What’s not in doubt is the House’s power to imprison someone for contempt – though only until the end of the Parliament, according to Lord Chief Justice Denman in Stockdale v Hansard back in 1839. That limitation might, one day, prove very important: if someone were imprisoned against the background of a major national scandal that forced a general election, he or she would have to be released soon after the election was called. Parliament hasn’t actually imprisoned anyone since 1880, as it happens. I detect, though, in recent years, an increasing assertiveness – or arrogance – from MPs; I’m certainly not making any sort of prediction about this case, but I would not entirely exclude the possibility of Parliament’s seriously making the threat of imprisonment again before long.
Of course, trying to rely on the privilege against self-incrimination would be effectively an admission of guilt, something that might have made sense in the desperate circumstances the Maxwell brothers faced, but will be less attractive to today’s witnesses. A much more effective line – and more troubling I think to the House authorities in terms of advising the chairman, John Whittingdale, on the propriety of his insisting on answers – would be to ask the chairman to stop a certain line of questioning on the grounds that any answer to a particular question might prejudice someone’s trial – perhaps someone else’s trial – in future. I certainly do think clumsy questioning by MPs today might cause future legal problems, which is why I’d advise the committee to proceed with extreme caution.
A particularly interesting hypothetical for lawyers is what would happen if a lawyer is asked a question about something that would normally be legally privileged. As I’ve said, no such privilege is available, according to Erskine May (which cites an example of solicitors producing privileged material to a Parliamentary inquiry). The lawyer would though, feel him or herself in an extremely awkward situation, and might well feel duty bound to risk contempt of Parliament.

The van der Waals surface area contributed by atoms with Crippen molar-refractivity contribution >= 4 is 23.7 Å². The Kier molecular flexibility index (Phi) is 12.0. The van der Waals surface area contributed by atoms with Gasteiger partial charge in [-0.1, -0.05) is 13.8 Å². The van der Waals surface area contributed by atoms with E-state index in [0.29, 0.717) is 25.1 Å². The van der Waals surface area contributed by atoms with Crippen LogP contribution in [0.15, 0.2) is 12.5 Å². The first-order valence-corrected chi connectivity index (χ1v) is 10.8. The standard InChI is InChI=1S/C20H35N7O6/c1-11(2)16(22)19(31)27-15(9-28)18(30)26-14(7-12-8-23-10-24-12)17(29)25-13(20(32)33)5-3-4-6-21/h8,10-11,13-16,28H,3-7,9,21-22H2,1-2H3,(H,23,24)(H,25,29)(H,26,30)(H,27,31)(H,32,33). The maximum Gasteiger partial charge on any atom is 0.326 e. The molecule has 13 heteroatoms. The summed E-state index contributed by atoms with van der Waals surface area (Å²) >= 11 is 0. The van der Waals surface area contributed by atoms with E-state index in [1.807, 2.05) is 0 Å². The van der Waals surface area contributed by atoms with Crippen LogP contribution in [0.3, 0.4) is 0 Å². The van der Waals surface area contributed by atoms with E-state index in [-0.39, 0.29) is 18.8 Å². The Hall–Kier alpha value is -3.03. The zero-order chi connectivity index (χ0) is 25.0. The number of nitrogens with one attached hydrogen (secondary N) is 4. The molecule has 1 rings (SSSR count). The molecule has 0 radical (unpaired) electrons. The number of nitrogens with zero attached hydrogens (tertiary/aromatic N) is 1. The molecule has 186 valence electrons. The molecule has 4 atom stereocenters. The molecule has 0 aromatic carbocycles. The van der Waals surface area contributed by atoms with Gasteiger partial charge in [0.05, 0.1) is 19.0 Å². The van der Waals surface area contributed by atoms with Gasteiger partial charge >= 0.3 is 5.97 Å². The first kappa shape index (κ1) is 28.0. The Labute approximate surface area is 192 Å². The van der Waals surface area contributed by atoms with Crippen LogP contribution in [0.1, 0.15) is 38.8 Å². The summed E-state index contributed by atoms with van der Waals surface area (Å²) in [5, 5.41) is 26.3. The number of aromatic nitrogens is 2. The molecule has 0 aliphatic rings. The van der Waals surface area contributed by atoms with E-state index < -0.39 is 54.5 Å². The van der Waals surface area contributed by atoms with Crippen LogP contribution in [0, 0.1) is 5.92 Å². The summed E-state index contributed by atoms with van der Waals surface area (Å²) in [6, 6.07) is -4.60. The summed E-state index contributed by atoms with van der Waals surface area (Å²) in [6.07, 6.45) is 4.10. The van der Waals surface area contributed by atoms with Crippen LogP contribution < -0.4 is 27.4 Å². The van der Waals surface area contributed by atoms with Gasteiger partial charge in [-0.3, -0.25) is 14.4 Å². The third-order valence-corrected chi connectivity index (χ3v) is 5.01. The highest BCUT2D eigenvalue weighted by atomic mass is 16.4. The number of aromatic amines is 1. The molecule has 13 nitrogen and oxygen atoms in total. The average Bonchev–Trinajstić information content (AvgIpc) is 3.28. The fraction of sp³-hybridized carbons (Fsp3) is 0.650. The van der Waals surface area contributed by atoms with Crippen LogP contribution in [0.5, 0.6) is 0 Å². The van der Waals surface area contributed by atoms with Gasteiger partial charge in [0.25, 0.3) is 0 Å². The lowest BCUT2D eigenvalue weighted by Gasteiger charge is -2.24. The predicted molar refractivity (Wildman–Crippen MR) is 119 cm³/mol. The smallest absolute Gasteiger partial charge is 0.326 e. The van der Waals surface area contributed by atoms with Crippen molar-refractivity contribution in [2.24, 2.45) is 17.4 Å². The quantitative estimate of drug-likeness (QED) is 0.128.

The technical power of Parliament to overcome these privileges is extraordinary – but it makes a little more sense when you realise that, in return, the evidence witnesses give is protected by Parliamentary privilege. Select committee business clearly amounts to “proceedings in Parliament” for the purpose of the Bill of Rights, so a witness cannot be prosecuted using evidence of what he or she said before a committee, and no one can sue them on the basis of it, either. Looked as as a whole, it’s clear that Parliament’s rules are not simply the expression of power, but are designed so as to permit and require absolute frankness. I’m not sure they’re as out of date, in this age of supposed “transparency”, as they first seem to be.
The fact that Parliamentary privilege applies raises the most outlandish hypothetical of all: what if someone were to confess to a serious crime in front of a select committee? The operation of privilege would mean that confession could not be used against them in court: in the absence of other evidence, no prosecution could be brought.
It seems Parliament can waive privilege – at least, that was the view of former Speaker Weatherill in 1998. By I’m not sure that’s the simple solution it seems. Amending the Bill of Rights retroactively might result in a breach of the article 6 Convention right to a fair trial, and any such confession given in such questionable circumstances might not be admissible evidence: at least, there’s a good argument it ought to be excluded by the trial judge. These questions are, I think, better left to fiction.